Intel Ships Third-Generation Solid-State Drives

Posted on March 28, 2011 By Stuart Johnston

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Intel Monday announced availability of its latest line of solid-state drives (SSD), which replaces the company's earlier X25-M SATA (Serial ATA) SSDs.

The new SSDs -- dubbed the Intel (NASDAQ: INTC) SSD 320 Series -- take advantage of 25 nm NAND flash technology. They also add new features such as increased security, including 128-bit Advanced Encryption Standard support, as well as upgraded power management capabilities, such as redundant storage in case of power failure.

Available now, the SSD 370 Series come in 40, 80, 120, and 160 GB sizes as well as 300 and 600 GBs, the company said in a statement.

Intel's pitching the new, third-generation SSD line as delivering greater space with higher access speeds for less money.

"Our third-generation SSDs have larger capacities and performance improvements while providing better reliability and data protection, along with a 30 percent price drop," an Intel spokesperson told InternetNews.com.

Intel first delivered the X25-M SDD drives during the summer of 2008.

The first generation SSDs were built in a joint venture with Micron Technology (NASDAQ: MU), using then-new 34 nm technology. After a slightly bumpy start, however, they have done very well, according to the company. The new line is targeted at everyone from consumers to PC enthusiasts to IT organizations.

The SSD 320 Series is designed for both desktop and laptop PCs and, because they are solid state, are more rugged than hard disk drives (HDD).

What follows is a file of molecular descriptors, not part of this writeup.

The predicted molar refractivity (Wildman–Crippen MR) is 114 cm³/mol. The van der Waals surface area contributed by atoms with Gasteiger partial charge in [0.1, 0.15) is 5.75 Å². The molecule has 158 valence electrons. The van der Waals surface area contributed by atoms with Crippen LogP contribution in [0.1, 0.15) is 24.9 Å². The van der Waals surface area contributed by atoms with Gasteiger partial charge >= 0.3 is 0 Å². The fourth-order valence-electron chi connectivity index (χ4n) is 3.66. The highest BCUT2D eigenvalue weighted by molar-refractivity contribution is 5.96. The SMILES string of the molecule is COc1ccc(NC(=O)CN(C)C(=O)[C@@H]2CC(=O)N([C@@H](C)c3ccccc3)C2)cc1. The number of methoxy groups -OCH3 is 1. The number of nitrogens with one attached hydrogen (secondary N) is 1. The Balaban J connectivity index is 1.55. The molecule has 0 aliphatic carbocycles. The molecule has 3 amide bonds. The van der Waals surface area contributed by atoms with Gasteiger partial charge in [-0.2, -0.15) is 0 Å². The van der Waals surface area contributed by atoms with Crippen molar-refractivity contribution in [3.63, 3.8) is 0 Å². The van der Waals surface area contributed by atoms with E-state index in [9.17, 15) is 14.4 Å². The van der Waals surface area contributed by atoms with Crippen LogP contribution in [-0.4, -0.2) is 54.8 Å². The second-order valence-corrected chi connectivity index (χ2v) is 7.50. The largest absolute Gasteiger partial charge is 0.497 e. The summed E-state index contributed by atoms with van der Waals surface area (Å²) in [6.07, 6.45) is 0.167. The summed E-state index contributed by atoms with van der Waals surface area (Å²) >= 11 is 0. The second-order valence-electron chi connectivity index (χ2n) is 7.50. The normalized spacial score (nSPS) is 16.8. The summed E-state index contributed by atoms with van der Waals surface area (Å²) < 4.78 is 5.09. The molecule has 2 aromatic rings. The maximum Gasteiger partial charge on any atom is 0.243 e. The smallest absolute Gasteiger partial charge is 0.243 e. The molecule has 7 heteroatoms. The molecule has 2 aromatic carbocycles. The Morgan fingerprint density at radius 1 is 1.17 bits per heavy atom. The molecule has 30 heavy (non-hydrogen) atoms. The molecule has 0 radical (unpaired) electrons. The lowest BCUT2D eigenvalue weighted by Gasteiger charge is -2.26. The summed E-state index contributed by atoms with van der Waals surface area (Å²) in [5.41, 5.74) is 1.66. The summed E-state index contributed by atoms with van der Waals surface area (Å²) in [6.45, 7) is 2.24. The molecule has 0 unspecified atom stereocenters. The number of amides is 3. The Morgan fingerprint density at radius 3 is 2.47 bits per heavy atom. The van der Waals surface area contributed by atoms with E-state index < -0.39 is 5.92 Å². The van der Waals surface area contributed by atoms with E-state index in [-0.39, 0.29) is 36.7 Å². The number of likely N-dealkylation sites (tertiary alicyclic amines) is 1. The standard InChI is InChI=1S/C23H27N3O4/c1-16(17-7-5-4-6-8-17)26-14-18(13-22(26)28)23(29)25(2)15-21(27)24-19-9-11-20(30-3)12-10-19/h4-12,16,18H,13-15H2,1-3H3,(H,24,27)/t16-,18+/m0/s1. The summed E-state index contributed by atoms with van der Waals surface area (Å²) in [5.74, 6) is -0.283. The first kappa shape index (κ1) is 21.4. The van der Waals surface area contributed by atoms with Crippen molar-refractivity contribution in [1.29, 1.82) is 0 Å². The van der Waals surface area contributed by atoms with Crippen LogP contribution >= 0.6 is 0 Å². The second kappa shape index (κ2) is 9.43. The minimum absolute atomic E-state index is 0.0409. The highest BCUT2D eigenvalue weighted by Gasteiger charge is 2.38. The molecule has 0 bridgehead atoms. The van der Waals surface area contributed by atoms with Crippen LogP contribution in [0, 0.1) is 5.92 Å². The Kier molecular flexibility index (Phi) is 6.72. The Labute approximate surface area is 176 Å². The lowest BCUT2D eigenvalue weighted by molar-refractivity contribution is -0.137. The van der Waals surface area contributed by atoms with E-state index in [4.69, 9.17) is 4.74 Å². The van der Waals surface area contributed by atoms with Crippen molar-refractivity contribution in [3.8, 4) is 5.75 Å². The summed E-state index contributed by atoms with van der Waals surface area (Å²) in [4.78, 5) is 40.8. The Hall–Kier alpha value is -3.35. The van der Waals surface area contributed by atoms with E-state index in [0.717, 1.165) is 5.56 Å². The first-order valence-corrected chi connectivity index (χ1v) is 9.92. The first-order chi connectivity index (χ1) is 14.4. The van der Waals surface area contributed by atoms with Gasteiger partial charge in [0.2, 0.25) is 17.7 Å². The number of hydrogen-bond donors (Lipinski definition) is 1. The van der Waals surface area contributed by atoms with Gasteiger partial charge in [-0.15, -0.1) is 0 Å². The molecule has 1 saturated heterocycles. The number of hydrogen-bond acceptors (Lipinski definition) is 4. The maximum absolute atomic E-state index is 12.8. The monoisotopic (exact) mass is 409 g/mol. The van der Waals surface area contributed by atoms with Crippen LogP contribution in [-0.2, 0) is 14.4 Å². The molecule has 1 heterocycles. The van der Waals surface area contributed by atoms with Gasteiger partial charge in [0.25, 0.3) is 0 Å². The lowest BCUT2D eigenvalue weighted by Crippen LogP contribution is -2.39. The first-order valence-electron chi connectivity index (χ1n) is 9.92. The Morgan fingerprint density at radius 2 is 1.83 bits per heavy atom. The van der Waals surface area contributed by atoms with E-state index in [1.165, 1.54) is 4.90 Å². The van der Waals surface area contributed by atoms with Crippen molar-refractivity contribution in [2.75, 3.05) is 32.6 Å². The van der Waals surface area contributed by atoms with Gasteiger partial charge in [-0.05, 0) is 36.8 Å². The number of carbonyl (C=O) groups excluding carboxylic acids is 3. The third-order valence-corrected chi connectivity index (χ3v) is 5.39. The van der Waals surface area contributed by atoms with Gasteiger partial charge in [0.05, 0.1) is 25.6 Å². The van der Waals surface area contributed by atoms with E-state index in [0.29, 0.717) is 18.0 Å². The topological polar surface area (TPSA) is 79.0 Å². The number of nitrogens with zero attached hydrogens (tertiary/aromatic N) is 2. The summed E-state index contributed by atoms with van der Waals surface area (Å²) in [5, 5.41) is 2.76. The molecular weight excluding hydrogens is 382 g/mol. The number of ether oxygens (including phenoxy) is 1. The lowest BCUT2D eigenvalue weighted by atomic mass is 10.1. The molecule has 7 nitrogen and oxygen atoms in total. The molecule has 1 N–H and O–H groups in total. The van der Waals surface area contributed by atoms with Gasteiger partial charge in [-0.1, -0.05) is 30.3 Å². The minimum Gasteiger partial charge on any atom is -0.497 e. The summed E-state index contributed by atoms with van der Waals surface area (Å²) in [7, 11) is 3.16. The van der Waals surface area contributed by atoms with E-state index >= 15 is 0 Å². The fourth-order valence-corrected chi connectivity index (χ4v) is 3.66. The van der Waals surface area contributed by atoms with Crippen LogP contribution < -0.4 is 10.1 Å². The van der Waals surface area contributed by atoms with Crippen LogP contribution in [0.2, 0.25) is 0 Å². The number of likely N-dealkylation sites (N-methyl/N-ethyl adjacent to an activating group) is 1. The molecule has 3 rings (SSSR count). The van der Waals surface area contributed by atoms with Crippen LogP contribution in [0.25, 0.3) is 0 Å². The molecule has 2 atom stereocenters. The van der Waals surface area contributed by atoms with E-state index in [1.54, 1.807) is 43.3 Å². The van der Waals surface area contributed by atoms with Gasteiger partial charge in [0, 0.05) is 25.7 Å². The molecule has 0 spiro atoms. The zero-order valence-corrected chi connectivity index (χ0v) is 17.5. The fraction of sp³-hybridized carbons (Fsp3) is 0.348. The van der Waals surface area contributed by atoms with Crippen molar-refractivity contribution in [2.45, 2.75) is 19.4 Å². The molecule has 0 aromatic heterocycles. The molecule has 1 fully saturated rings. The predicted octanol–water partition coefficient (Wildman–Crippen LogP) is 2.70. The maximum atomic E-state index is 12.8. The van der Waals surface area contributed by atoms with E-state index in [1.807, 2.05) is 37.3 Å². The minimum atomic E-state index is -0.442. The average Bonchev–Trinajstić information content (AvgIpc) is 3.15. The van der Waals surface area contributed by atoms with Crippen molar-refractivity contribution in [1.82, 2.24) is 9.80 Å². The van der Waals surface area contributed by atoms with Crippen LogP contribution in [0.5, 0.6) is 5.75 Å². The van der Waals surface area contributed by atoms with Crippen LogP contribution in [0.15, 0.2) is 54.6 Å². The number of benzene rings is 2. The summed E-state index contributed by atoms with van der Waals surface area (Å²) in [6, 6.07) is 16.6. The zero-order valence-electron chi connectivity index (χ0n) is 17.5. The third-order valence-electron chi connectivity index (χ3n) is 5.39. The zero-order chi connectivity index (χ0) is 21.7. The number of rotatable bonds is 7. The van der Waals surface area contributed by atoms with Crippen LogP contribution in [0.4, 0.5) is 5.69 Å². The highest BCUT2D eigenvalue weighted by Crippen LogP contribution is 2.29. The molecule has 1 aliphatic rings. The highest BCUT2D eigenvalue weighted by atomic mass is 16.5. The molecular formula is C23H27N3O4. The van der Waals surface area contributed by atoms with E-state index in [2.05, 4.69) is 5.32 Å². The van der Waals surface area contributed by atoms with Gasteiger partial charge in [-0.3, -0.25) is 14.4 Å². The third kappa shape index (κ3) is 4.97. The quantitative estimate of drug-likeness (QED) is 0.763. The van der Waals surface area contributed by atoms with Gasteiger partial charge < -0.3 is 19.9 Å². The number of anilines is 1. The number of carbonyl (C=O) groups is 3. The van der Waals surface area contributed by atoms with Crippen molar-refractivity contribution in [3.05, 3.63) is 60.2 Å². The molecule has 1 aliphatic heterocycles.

"An upgrade from an HDD to an Intel SSD can give users one of the single-best performance boosts, providing an up to 66 percent gain in overall system responsiveness," the Intel statement said.

The SSD 320 Series uses a 3 gbps SATA II to interface with what the company claims is more than a billion SATA II PCs worldwide. The drives can handle 39,500 input/output operations per second (IOPS) on random reads and 23,000 IOPS for random writes, the company said.

Overall, the SSDs deliver sequential write speeds as high as 220 MB per second (MBps), and read speeds as high as 270 MBps.

As for price, the 40 GB SSD costs $89 in thousand-unit lots, while 80 GB drives run $159. Additionally, the 120 GB SSDs are $209 and 160 GB cost $$289. At the high end, 300 GB drives cost $529, while the 600 GB drives run $1,069.

Stuart J. Johnston is a contributing editor at InternetNews.com, the news service of Internet.com, the network for technology professionals. Follow him on Twitter @stuartj1000.


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